MR. MCCORMACK: Well, we -- both sides simply made the decision that they wanted to take more time in order for the two of them to get together to talk through the long list of issues that we have. The meeting actually went longer than scheduled and I'm sure Secretary Rice will have an opportunity to appear in a joint press availability when she travels to Germany. She looks forward to doing that. It should be absolutely no negative indication of the welcome in which we wanted to give the German Foreign Minister here.

The Secretary was very pleased to receive him and to have the discussion that they did and as I said, the discussion actually went longer than originally scheduled.

QUESTION: So as you calculated that it was worth spending more time in the actual meeting than sort of being open to the public about what was said. Were you at all concerned that that might leave the impression that in fact you didn't want to appear in public because the questions would all have been about the controversy over the secret prisons?

MR. MCCORMACK: Well, I think I have, in fact, been very open about the discussion. What I have tried to do here is try to give you as faithful a reflection of their discussion as possible. Now I understand I'm a distant second to the Secretary of State, but she looks forward to traveling to Europe. She looks forward to appearing before you in joint press availabilities when she travels and she also does that on a regular basis here at the State Department as well.


QUESTION: Did the issue of a German hostage come up?

MR. MCCORMACK: The German Foreign Minister did thank the United States for its support on that issue. It did come up and certainly we will do everything that we possibly can to provide the German Government whatever information we have on this issue. And we certainly want to see that individual returned to their family safe and sound at the earliest possible moment.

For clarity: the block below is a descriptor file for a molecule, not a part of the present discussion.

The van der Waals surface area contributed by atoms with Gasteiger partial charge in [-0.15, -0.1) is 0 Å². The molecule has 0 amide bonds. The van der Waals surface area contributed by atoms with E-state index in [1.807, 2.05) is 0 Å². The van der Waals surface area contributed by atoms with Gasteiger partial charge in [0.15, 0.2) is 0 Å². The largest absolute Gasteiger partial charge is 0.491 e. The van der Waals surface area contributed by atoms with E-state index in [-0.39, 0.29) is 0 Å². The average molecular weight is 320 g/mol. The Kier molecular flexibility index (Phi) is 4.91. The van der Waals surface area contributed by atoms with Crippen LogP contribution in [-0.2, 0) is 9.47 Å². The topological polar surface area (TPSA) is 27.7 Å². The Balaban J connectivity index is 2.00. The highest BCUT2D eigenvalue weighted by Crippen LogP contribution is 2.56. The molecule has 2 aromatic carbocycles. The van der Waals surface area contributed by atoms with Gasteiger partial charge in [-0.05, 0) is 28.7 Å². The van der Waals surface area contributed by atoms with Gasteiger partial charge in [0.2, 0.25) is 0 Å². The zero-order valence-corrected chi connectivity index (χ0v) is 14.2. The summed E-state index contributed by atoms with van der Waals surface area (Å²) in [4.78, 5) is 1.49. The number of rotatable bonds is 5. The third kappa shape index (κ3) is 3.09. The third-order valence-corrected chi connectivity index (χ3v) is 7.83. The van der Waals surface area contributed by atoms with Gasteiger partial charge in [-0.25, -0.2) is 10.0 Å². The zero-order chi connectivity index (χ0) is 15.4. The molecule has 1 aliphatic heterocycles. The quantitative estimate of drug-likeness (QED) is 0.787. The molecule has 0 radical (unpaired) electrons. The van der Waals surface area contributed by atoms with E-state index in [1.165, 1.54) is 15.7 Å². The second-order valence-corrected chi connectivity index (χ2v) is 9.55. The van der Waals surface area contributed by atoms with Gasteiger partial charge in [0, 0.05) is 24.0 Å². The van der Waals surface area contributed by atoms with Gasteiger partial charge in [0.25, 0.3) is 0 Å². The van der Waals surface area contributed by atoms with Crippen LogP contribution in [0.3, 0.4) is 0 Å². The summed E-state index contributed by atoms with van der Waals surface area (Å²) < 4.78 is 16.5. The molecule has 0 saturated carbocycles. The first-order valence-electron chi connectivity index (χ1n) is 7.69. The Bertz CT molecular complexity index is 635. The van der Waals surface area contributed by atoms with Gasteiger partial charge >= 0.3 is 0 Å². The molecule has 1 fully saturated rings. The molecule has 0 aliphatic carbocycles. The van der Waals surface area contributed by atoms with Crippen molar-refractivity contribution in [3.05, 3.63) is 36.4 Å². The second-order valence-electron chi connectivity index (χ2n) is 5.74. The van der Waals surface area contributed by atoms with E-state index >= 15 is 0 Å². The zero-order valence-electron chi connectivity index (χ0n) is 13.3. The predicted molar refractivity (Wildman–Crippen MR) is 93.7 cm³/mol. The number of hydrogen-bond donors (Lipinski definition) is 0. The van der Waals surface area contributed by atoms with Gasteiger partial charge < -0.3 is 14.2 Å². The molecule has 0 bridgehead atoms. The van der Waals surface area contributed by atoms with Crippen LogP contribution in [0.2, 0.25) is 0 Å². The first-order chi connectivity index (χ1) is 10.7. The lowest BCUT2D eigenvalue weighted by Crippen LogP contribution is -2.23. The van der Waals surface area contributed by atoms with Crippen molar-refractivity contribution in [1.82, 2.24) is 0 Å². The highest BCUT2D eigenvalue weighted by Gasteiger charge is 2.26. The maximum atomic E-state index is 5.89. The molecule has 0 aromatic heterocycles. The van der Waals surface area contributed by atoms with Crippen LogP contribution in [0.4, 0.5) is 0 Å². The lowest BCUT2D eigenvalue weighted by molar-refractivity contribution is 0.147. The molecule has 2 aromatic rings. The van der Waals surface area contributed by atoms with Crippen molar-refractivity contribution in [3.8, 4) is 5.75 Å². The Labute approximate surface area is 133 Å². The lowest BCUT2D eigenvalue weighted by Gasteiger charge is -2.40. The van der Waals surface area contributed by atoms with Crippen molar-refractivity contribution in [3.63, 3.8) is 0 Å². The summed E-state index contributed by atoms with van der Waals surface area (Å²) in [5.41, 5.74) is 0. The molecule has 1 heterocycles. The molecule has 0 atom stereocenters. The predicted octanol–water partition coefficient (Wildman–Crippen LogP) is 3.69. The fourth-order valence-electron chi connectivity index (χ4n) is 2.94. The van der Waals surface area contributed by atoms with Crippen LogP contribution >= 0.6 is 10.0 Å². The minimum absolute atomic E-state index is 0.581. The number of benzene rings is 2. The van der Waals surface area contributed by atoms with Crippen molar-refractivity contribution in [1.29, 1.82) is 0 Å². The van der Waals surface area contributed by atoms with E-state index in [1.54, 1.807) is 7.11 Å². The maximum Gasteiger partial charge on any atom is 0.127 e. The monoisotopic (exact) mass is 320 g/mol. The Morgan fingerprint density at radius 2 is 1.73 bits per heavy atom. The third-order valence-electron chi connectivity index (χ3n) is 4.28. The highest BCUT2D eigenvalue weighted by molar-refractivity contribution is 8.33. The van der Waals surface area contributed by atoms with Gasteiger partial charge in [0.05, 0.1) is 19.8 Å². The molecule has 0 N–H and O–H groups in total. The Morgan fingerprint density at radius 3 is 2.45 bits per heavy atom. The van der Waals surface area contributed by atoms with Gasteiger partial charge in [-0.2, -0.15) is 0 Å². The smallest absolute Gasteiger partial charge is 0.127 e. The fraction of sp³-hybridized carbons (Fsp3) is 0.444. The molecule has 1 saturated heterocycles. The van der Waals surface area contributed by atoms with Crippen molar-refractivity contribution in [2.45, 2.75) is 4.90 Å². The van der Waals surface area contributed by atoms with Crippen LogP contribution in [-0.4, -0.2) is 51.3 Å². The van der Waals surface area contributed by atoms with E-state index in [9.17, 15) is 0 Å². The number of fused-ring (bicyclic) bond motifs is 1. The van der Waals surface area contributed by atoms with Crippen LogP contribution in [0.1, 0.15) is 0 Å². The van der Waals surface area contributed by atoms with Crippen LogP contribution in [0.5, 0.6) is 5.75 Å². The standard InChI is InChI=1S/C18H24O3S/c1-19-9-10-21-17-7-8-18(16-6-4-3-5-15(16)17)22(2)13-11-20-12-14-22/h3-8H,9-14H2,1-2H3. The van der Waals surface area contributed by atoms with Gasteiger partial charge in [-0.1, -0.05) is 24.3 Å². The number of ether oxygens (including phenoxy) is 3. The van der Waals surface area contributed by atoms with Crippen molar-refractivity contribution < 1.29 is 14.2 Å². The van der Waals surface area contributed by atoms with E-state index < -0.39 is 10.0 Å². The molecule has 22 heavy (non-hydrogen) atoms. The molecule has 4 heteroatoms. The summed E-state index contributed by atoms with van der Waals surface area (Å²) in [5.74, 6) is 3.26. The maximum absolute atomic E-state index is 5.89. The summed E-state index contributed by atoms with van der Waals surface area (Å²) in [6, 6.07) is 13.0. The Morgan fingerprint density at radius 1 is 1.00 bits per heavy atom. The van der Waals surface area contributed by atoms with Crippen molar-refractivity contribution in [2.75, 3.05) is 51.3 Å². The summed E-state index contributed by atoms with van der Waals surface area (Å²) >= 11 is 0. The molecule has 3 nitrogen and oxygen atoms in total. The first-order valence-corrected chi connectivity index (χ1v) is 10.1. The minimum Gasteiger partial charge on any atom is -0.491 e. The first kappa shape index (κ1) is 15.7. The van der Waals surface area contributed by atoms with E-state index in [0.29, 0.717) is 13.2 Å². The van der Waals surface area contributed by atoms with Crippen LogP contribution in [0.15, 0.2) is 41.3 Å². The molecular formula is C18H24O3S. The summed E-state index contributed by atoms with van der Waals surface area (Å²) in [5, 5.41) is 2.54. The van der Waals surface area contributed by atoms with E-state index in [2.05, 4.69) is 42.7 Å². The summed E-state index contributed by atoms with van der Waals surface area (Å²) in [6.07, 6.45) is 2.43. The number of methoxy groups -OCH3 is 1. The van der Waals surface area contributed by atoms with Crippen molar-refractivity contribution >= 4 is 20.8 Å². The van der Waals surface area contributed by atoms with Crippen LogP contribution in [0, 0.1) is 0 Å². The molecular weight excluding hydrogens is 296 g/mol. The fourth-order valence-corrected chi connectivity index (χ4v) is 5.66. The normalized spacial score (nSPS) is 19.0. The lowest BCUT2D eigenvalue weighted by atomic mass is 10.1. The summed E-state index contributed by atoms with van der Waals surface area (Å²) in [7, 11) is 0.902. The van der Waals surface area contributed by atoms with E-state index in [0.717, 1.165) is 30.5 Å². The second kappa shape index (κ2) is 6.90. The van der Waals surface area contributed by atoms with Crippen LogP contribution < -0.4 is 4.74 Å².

Anything else?

QUESTION: Just a follow up on the hostage situation. Can you bring us up to date on the missing U.S. person presumed to be a hostage and the reports of Al Jazeera having a video -- do you have anything you can add?

MR. MCCORMACK: I have seen the news reports and our people have not had an opportunity to review the videotape to either confirm or deny its validity, whether or not the people who appeared in that videotape are the ones that the captors purport to say who they are. I know that the organization that has sponsored these individuals has confirmed that there are four of their workers who are missing. They have not released their names. And I think that in the interest of the family, I'm not going to be able to get into any -- many more details than that. Safe to say, we are in contact in close contact with the American citizen's family and that we want to do everything that we can to see that this individual is returned to their family safe and sound.

Anything else on that topic?

Yes, sir.

QUESTION: Venezuela.

MR. MCCORMACK: Venezuela.

QUESTION: The latest row with the Venezuelan Government. There seems to be three versions here: the Venezuela Government's, the congressional delegation and the embassy. Central to this whole question seems to be whether the delegation was denied to get off the plane and that's why they had to leave or whether they were tired of an hour, an hour and a half of negotiations and decided to leave.

MR. MCCORMACK: Well, I'm not sure what version of events has come out from the Venezuelan Government, but I can tell you that they have apologized for what happened. So I'm not sure what they said prior to the apology, but they have apologized for what happened. What I believe happened -- the reports that we have gotten back -- is that the delegation landed in Venezuela and that they were not allowed to disembark according to the procedures that had been already agreed with under the Venezuela Government.

Our people on the ground sought to fix the situation with the Venezuelan Government. They weren't able to, despite their best efforts, despite an hour and a half of trying to fix it and to get the Venezuelan Government to comply with the agreement that they had reached with our Embassy concerning the disembarkation of the delegation.

After an hour and a half, I think the delegation decided that that was long enough to try to fix the situation and they decided to leave.

QUESTION: Do you expect them to go back and try to resume their schedule at all?

MR. MCCORMACK: You'll have to check with the Congressman's office on that.

QUESTION: On Venezuela, too?


QUESTION: A main political party in Venezuela has withdrawn from the parliamentary election next month. Do you have any reaction about it?

MR. MCCORMACK: I don't have anything for you on that.

QUESTION: Thank you.